WALTHAMAlthough Kendrick Perkins didn't put up big numbers while with the Boston Celtics, he brought something to the floor that the C's definitely needed.
Rookie Jared Sullinger isn't the same kind of player, but he too has shown the potential to have a similarly important, but stealth-like impact this season.
"He reminds me of Perk," said Boston's Kevin Garnett. "He's not obviously the defensive player that Perk was, but as far as IQ, moving the ball and being unselfish, he's a great teammate."
Perkins, who was the starting center on Boston's 2008 title squad, was traded to Oklahoma City in 2010.
When told about Garnett's comparing him to Perkins, Sullinger responded, "Kevin doesn't give anybody praise; it means he likes you, I guess."
There's a lot to like about Sullinger, who continues to prove that him slipping to No. 21 in last June's NBA draft will be remembered as a gaffe on the part of several GMs.
Coming off his first start of the season at Washington, Sullinger will likely get the starting nod again when the C's host the Wizards on Wednesday.
On Saturday against Washington, the 6-foot-9 burly forward had four points, seven rebounds and a blocked shot.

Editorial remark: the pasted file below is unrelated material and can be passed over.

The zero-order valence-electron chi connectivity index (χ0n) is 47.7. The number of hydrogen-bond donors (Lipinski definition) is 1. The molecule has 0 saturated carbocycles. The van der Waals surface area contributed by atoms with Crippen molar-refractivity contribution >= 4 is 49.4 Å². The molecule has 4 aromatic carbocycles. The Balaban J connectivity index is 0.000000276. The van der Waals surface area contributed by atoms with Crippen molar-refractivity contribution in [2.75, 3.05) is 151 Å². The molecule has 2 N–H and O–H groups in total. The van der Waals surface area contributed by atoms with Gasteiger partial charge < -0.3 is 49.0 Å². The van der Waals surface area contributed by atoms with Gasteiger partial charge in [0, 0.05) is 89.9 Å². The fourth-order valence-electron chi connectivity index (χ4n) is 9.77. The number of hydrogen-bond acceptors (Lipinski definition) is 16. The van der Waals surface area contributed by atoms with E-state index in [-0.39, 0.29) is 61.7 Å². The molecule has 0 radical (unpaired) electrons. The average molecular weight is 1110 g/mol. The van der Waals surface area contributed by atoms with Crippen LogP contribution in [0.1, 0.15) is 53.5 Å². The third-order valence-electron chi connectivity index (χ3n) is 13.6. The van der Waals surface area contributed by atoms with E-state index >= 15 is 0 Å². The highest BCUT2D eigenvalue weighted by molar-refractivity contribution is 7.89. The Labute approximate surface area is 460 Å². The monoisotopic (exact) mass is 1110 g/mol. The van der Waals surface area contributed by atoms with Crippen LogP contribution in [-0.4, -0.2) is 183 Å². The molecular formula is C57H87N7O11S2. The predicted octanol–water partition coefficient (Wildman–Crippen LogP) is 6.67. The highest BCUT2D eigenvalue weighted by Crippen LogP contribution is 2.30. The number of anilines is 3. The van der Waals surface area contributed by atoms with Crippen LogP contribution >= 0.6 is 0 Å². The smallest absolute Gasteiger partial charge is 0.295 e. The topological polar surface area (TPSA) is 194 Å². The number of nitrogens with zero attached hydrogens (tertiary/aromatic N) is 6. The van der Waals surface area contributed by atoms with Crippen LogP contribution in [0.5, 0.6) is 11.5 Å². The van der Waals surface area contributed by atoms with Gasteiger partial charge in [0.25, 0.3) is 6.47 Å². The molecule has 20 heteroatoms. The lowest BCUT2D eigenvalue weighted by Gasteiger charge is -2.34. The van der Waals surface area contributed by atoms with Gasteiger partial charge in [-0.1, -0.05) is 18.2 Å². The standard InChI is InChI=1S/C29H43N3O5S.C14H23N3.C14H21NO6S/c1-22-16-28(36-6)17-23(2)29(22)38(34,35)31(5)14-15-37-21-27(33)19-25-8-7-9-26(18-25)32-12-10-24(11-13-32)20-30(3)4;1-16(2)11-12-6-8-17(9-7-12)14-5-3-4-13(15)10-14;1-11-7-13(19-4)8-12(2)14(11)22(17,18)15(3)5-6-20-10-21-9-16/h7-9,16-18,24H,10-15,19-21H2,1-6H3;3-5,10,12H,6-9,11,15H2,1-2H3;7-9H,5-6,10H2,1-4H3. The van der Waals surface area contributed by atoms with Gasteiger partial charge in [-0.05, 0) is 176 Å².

But like Perkins, numbers don't do justice to the impact that his mere presence had as a positive for the Celtics.
"Jared understands what we're doing. He's a no-nonsense guy," Garnett said. "The young fella comes in, does his job, does what you tell him."
And the message for Sullinger these days is two-fold: rebound and defend.
Rebounding hasn't been much of an issue, especially on the offensive glass where he has already distinguished himself as the best player the C's have in that category.
Although he's eighth on the team in minutes played this season, Sullinger ranks second (five) in offensive rebounds, and eighth overall among rookies.
But like most first-year players, his defense is very much a work in progress.
And work is what he appears to be all about these days, evident by him being among the last players off the floor after most practices.
Sullinger seems to understand that for him to be the kind of player he envisions himself developing into, he must continue to work on his game.
"I feel really good," Sullinger told CSNNE.com. "Just have to understand my role, and that's rebounding. Scoring is going to be there at times, but right now everything has to go through Paul (Pierce), (Rajon) Rondo and Kevin (Garnett)."
Looking at the talent that's around him, Sullinger has no problem being a role player.
"Every basketball team, you have your superstars and then you have your role players who really came into their own," he said. "You just have to know who you are playing with."
The C's certainly know who they are playing with in Sullinger - a rookie who is wise beyond his years.